When I was in college I worked in a microbiology research lab under a woman who a friend of mine has credited with running several of her good friends out of the field. We worked with a beautiful alga with all manner of poetic overtones and I loved the lab meetings, sitting around in a well furnished boardroom (far more beautiful than anything I’ve every encountered in the world of K-12 education) discussing papers with complex language that rolled off the tongue like an Olympic gymnast and at the same time actually said something beautifully specific. And the ideas, the ideas were marvelous, breath-taking and intriguing and full of all sorts of fascinating possibility (the absolute inverse of meetings I now attend in which we seem to spend an inordinate amount of time trying to make sure that everyone is thinking about the same idea as often as possible).
The trouble was that I was a miserable actual lab tech, possibly worth less than what they paid me. (Which was nothing. I was volunteering.) I was never sure if the solutions I made ever matched the molar specifications to which I made them, I cultured random bacteria with flying success when I was supposed to culture Acetabularia and, to make things more complicated, I was basically terrified to ask anyone for help for fear they discover that, while I could talk a nice game, my technical skills were nil.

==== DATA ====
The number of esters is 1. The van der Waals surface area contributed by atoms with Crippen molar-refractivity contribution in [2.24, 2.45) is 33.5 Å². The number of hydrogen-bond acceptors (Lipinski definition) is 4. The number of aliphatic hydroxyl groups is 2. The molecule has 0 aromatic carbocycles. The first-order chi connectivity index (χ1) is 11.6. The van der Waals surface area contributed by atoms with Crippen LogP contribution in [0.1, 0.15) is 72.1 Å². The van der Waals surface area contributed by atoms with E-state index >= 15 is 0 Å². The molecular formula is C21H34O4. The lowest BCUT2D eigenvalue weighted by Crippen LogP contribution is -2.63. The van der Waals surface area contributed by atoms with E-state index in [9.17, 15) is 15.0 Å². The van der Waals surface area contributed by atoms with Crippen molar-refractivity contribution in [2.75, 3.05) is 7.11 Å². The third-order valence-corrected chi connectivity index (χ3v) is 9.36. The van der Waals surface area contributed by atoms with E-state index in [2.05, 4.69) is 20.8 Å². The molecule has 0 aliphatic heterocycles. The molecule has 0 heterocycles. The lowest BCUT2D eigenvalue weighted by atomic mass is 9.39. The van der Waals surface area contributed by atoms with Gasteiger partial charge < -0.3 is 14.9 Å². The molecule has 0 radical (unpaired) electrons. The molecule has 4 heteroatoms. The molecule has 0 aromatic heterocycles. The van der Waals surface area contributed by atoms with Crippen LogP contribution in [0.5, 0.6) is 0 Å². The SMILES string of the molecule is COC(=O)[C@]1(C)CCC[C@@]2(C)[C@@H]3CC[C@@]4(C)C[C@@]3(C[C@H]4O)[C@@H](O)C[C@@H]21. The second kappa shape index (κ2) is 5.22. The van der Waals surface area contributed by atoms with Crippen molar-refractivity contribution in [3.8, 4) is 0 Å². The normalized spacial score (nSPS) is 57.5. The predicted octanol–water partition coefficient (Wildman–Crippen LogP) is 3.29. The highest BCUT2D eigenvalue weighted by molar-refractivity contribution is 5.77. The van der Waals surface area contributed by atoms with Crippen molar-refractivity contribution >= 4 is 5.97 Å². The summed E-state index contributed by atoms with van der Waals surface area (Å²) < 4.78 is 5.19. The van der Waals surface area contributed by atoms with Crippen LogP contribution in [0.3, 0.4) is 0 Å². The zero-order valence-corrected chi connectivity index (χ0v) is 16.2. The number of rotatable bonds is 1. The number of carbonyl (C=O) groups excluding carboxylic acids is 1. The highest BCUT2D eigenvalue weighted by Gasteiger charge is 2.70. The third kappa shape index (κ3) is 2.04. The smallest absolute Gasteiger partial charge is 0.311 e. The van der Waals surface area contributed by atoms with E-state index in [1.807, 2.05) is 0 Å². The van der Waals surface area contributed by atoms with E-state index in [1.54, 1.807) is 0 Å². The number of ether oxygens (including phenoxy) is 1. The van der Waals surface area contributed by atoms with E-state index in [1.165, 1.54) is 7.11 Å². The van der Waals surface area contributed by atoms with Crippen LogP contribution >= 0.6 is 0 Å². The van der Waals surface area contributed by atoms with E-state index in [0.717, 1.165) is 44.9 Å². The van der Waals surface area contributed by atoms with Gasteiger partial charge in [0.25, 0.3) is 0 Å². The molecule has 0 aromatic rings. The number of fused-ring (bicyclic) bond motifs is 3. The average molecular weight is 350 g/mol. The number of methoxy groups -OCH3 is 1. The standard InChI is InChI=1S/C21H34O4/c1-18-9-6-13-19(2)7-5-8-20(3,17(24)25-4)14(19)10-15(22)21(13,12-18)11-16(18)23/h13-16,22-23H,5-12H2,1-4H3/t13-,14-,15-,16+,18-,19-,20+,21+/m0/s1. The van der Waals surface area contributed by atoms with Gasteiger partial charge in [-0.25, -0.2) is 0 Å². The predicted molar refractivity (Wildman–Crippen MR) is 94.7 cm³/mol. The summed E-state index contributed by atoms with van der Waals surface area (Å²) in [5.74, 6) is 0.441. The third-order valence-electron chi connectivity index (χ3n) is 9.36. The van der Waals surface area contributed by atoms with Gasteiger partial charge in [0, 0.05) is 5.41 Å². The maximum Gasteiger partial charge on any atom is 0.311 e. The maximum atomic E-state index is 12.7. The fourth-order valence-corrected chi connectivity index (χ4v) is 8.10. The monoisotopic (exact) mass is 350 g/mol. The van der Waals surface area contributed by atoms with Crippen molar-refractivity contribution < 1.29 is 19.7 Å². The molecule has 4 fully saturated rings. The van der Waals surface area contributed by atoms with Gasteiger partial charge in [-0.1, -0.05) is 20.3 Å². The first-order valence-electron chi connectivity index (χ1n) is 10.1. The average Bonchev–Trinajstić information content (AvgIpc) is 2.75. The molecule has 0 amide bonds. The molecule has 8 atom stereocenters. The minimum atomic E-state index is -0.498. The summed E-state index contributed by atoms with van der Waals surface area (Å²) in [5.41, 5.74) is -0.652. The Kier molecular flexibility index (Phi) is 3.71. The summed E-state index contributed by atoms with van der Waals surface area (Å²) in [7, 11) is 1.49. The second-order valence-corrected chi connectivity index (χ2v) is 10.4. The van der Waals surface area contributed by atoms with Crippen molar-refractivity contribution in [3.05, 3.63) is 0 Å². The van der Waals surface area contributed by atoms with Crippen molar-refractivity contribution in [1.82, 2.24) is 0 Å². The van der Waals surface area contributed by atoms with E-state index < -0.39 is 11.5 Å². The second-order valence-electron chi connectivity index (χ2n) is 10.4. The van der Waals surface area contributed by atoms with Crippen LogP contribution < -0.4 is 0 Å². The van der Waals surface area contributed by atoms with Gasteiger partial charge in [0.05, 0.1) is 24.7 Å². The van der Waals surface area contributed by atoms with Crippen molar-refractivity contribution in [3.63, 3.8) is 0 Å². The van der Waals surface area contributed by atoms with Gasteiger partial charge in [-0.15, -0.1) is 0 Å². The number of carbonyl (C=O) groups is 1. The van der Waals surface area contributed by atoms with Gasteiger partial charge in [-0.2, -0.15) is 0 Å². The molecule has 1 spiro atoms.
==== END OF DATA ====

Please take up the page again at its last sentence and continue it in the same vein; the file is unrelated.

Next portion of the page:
Within a year, I disappeared from my volunteer position and was teaching ten-year-olds how to make polymer slime and what all the parts of a cell (via wild pantomime and metaphor).
I bring all this up because I was watching a piece of a PBS show on grad students (Yes, what does it say that while I wasn’t willing to be one, I will intentionally watch them. With pleasure.) trying to determine the function of a particular metabolic protein. And yes, it’s really cool. At one point, the show broke out to a little mini-interview in which one of the PhDs waxed poetic about Art and Science. How art and science both share the fringes of society because they are, in their purest forms, about passion and single-minded focus, about the beauty of new ideas and deep understanding of the amount of work it truly takes to unearth them. In a more practical moment, he might have also compared the lack of monetary compensation but I think that kind of practicality was beneath him.
I was struck instantly by the truth of what he said, that the parallels between pure science – research science – and writing (or any other art, for that matter) are legion. And then fear crept in. If I didn’t have the staying power for science, what makes me think I can travel the equally difficult trail of writing? Will I, at some point meet my Dina Mandoli of writing? Or just get stuck in the culturing step, ending up with more stinky bacteria than elegant green wine glasses?
Or perhaps I’ve grown up a little. At least a little more stubborn and am now willing to risk my own damned pride to further the science of my art.
As always, there’s only one way to know and that’s to test it.